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Best of Alan Krigman
Does Equal Edge Mean Equal Chance of Profit in Different Games?8 September 2006
These games are equivalent to the casinos. Their bean counters figure that, assuming enough action, earnings will be equal. For instance, after a million bets averaging $10 each, they'll keep close to 5 percent of $10 million or $500,000 either way.
But no single player will make a million $10 bets. Were it even humanly possible,
the overwhelming likelihood of a $500,000 loss would militate against such fecklessness.
Individuals are more apt to play short sessions, for reasons of time and endurance
and also because volatility then affords them a good shot at grabbing a profit
before edge takes its toll. And volatility is where the alternate ways the house
gains its edge in these games differ. The "standard deviation," picture
it as average bankroll change per round, is essentially $10 in 10-10 and $9.50
Computer simulation yields some answers. These numbers of players and rounds are statistically small. Variability can therefore be expected in multiple simulation runs under the random conditions prevailing in one session or another. Just as in real games. Still, the simulations show some illuminating trends.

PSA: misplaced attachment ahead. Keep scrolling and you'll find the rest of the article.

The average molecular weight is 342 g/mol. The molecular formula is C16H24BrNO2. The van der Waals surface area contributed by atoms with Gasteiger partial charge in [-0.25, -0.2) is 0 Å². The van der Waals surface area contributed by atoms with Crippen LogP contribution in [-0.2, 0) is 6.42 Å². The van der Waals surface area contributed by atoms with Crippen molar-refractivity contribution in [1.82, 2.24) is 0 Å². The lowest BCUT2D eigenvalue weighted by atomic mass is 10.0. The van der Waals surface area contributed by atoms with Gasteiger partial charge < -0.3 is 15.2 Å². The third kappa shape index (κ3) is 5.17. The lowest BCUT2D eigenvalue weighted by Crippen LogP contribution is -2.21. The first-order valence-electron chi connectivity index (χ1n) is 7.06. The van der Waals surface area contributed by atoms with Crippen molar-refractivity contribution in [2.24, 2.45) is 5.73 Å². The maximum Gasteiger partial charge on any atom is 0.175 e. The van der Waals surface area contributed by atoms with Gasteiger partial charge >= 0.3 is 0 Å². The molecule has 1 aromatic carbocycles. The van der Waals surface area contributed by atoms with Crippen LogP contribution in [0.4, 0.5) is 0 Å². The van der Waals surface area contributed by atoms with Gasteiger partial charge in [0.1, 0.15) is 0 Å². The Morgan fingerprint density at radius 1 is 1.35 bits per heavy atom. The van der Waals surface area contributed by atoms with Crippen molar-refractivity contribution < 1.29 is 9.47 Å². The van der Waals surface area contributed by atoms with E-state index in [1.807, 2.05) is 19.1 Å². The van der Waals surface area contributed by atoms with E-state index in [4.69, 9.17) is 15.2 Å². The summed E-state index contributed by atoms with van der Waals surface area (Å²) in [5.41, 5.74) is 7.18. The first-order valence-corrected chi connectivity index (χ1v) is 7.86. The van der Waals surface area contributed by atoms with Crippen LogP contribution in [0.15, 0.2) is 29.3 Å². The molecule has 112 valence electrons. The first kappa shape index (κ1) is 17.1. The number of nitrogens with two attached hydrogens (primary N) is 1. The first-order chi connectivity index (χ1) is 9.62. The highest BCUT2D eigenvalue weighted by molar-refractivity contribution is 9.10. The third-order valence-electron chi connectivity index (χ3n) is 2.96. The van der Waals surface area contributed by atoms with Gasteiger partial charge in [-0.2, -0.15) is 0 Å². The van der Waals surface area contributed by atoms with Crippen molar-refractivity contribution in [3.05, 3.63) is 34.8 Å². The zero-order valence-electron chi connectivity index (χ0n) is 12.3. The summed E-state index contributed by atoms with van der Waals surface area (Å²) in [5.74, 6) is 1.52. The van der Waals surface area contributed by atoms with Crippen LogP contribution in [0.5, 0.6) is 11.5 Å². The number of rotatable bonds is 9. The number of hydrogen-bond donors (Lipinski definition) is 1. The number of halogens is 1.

With 50 rounds at $10 each, each bettor's gross wager is $500. The theoretical
average loss is 5 percent of $500 or $25. Five simulated sessions showed losses
from $23 to $26, no bias toward either game. However, numbers of solid citizens
finishing even or ahead diverged substantially. In 10-10, the even-money game
with a greater chance of losing than winning and higher volatility, from 396
to 430 bettors ended where they started or at a profit. In 9-10, the 50-50 game
with $9 payoffs on $10 bets and lower volatility, 325 to 345 players finished
50 rounds even or ahead.
The same patterns appear for 200-round sessions. The theoretical average loss due to edge was $100, and the simulation showed a span from $93 to $104 with no fundamental difference between the two games. Numbers of players concluding even or ahead were below those in the shorter sessions but continued to favor the higher- to the lower-volatility game. Here, the range was 245 to 287 out of 1,000 for 10-10 and 201 to 232 out of 1,000 for 9-10.
None of this suggests a secret the casino bosses don't want anyone to know. Players could and did win in both games despite the stiff 5 percent edge. More finished even or ahead in 10-10, with higher volatility but lesser probability of winning, than in 9-10 with the converse characteristics. But the averages were equal. This implies more folks but lower profit levels in the game with sessions that were easier to win. Illustrating two important precepts. First, you can earn money at a casino whether or not you know what you're doing. And second, you can make choices with trade-offs that tailor your gambling to your personal preferences. Both of which were contemplated by the Coleridge of the casinos, Sumner A Ingmark, when he composed:
While lucky is who lucky does,
Best of Alan Krigman